Kyle dais, staff miscue downs rural development ordinance

Miscommunication between Kyle city leaders and city staff has resulted in a recently failed agenda item to potentially make a return to the city council dais. 

The item in question centers on conflicting subdivision standards in the city’s extraterritorial jurisdiction (ETJ).

Howard Koontz, Kyle community development director, said in an emailed response the city had two sections in its code of ordinances that dealt with rural subdivision regulations.

One section said lots in Kyle’s ETJ must have a minimum of one acre, which comes out to 43,560 square feet; a second section called for lots to be as small as 20,000 square feet, with pre-approval from Hays County.

“Staff sought to amend the language to remove the conflict, and instead make the city’s minimum lot size one acre, which is the more restrictive of the two code sections in question,” Koontz said in an emailed response.

But the intent was lost in translation after the Kyle city council denied changes to the ordinance Sept. 19. The reason was the appearance that the city could have allowed lot sizes that were only a half-acre.

District 1 council member Travis Mitchell, one of four city council members to have voted against the measure originally, said he initially denied the changes as it could have led to an influx of dense development in the ETJ.

Mitchell said dense development far out from the city’s center “puts strain on infrastructure,” which could include extra traffic on roads, and, potentially, utilities.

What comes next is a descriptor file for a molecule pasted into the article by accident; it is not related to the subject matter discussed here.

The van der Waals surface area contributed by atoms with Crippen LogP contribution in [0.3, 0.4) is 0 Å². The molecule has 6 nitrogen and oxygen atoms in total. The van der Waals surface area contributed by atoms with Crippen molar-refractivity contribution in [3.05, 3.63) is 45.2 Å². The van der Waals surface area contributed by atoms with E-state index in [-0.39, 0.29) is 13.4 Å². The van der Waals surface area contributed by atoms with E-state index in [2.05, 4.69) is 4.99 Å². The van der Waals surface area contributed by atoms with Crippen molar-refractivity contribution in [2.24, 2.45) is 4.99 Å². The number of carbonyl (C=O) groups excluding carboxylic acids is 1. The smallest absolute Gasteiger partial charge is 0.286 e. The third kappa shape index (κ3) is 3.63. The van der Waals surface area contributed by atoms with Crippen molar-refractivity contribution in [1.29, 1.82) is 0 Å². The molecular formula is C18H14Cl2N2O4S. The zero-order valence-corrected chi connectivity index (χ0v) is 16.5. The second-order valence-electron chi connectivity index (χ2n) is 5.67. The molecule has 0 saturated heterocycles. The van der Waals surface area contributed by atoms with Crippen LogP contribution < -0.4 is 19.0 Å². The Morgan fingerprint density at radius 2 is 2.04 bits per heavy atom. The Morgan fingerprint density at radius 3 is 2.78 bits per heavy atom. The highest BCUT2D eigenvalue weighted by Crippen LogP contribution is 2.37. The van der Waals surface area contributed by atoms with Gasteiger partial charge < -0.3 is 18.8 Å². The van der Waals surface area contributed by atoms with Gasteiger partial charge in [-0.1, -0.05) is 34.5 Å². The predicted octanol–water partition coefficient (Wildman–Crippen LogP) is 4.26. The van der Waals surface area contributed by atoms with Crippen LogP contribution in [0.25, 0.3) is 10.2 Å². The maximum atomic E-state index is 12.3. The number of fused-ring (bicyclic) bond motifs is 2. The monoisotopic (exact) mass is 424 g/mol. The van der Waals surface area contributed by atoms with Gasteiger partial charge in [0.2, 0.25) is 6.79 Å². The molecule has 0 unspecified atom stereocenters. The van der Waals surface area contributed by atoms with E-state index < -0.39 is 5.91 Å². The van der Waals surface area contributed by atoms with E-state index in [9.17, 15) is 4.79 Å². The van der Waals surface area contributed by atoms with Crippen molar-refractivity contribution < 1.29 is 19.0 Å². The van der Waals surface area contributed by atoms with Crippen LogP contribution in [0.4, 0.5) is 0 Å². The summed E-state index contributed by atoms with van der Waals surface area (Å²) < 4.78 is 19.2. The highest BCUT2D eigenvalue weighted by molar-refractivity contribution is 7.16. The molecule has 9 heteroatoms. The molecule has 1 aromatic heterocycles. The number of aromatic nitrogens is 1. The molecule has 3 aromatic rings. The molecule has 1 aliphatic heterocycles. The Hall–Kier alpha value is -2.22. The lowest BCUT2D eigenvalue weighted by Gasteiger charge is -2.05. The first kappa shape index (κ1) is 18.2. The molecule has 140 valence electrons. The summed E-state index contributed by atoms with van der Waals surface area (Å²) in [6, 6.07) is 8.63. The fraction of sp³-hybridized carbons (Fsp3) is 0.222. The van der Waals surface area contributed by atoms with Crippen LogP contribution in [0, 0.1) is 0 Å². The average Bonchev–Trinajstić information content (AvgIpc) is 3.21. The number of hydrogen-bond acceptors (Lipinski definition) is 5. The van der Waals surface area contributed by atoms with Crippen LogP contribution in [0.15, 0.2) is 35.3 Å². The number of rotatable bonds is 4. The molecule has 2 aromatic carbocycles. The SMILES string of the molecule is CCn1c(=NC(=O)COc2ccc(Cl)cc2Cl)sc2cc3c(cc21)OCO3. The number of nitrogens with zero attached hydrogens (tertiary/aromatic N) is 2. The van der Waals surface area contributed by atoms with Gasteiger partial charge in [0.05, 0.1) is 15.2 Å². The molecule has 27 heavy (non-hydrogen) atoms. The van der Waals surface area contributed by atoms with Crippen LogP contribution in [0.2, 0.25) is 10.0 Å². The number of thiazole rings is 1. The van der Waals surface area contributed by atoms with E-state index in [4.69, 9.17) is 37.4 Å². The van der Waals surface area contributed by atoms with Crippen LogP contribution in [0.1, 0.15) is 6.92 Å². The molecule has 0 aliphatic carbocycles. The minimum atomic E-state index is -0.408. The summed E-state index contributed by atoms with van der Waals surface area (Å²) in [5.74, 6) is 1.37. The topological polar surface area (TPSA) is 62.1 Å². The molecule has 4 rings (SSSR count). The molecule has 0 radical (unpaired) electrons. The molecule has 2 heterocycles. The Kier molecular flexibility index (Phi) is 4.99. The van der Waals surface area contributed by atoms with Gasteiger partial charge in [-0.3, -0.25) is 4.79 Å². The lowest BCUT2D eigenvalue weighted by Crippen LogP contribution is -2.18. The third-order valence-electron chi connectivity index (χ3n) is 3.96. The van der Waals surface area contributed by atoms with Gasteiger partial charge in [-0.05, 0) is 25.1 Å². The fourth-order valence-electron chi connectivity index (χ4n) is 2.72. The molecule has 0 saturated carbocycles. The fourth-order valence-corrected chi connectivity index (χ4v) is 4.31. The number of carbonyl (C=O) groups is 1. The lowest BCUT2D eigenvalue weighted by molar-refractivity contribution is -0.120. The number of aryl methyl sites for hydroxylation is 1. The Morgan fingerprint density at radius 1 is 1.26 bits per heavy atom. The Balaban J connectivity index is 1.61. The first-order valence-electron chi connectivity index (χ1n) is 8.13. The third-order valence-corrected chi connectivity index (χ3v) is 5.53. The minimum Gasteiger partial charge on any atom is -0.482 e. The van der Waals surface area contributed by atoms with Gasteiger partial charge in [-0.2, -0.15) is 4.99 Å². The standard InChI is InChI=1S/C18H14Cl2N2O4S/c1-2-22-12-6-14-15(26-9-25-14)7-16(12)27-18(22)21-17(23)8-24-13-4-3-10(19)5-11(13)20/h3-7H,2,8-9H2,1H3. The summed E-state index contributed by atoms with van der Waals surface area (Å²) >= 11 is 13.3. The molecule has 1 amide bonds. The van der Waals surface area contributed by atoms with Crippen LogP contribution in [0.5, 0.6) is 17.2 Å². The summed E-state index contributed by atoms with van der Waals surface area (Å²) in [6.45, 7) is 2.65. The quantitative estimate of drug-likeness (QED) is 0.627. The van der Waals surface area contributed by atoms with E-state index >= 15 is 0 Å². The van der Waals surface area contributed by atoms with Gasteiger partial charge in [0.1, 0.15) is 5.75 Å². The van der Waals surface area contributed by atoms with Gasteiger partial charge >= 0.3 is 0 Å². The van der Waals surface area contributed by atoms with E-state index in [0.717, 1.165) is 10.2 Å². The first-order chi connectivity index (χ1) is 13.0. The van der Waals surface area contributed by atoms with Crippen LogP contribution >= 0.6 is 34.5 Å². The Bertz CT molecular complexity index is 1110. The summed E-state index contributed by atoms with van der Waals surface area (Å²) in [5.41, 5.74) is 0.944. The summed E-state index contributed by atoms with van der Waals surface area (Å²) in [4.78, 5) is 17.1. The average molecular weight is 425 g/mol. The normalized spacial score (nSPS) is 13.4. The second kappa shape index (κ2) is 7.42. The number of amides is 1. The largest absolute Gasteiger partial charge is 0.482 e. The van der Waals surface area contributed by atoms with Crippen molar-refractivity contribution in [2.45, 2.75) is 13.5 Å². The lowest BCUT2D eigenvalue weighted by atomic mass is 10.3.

He also wanted to avoid “cookie cutter dense developments” on septic systems. Mitchell said staff is working along the line of “making our ordinances clear” and that the city is “holding development to a higher standard” in the ETJ.

“My belief is rural lots should be exactly that. Rural. Not dense subdivisions far away from city centers,” Mitchell said.

Webster said the changes were necessary, as the city could face potential litigation if someone challenges the conflicting ordinances. Specifically, it could be possible for someone to raise legal questions on whether the city could deny half-acre lots with inferior septic systems.

Webster said he was surprised the proposed changes initially failed, but wasn’t shocked by the concern from other council members.

However, Webster supported the initial vote as he felt the changes would have helped improve development standards, especially with septic systems.

“I’d rather have twice as many lots on advanced septic than half as many with inferior septic systems,” Webster said.

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